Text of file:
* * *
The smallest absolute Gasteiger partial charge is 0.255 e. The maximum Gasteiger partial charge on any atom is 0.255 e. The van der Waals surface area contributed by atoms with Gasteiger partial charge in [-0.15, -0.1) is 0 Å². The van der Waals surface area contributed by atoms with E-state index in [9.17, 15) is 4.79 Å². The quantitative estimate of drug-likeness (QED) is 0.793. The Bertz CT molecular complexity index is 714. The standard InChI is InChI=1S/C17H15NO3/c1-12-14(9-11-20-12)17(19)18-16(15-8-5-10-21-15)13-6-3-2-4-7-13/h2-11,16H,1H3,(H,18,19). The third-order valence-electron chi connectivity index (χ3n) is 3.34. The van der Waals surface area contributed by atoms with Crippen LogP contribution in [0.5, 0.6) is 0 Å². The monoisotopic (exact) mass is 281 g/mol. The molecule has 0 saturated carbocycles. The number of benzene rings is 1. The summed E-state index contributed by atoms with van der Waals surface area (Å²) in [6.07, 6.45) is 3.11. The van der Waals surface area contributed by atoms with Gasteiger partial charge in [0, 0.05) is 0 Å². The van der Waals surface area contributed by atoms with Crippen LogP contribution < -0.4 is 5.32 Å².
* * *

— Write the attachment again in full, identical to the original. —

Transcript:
The smallest absolute Gasteiger partial charge is 0.255 e. The maximum Gasteiger partial charge on any atom is 0.255 e. The van der Waals surface area contributed by atoms with Gasteiger partial charge in [-0.15, -0.1) is 0 Å². The van der Waals surface area contributed by atoms with E-state index in [9.17, 15) is 4.79 Å². The quantitative estimate of drug-likeness (QED) is 0.793. The Bertz CT molecular complexity index is 714. The standard InChI is InChI=1S/C17H15NO3/c1-12-14(9-11-20-12)17(19)18-16(15-8-5-10-21-15)13-6-3-2-4-7-13/h2-11,16H,1H3,(H,18,19). The third-order valence-electron chi connectivity index (χ3n) is 3.34. The van der Waals surface area contributed by atoms with Crippen LogP contribution in [0.5, 0.6) is 0 Å². The monoisotopic (exact) mass is 281 g/mol. The molecule has 0 saturated carbocycles. The number of benzene rings is 1. The summed E-state index contributed by atoms with van der Waals surface area (Å²) in [6.07, 6.45) is 3.11. The van der Waals surface area contributed by atoms with Gasteiger partial charge in [0, 0.05) is 0 Å². The van der Waals surface area contributed by atoms with Crippen LogP contribution < -0.4 is 5.32 Å².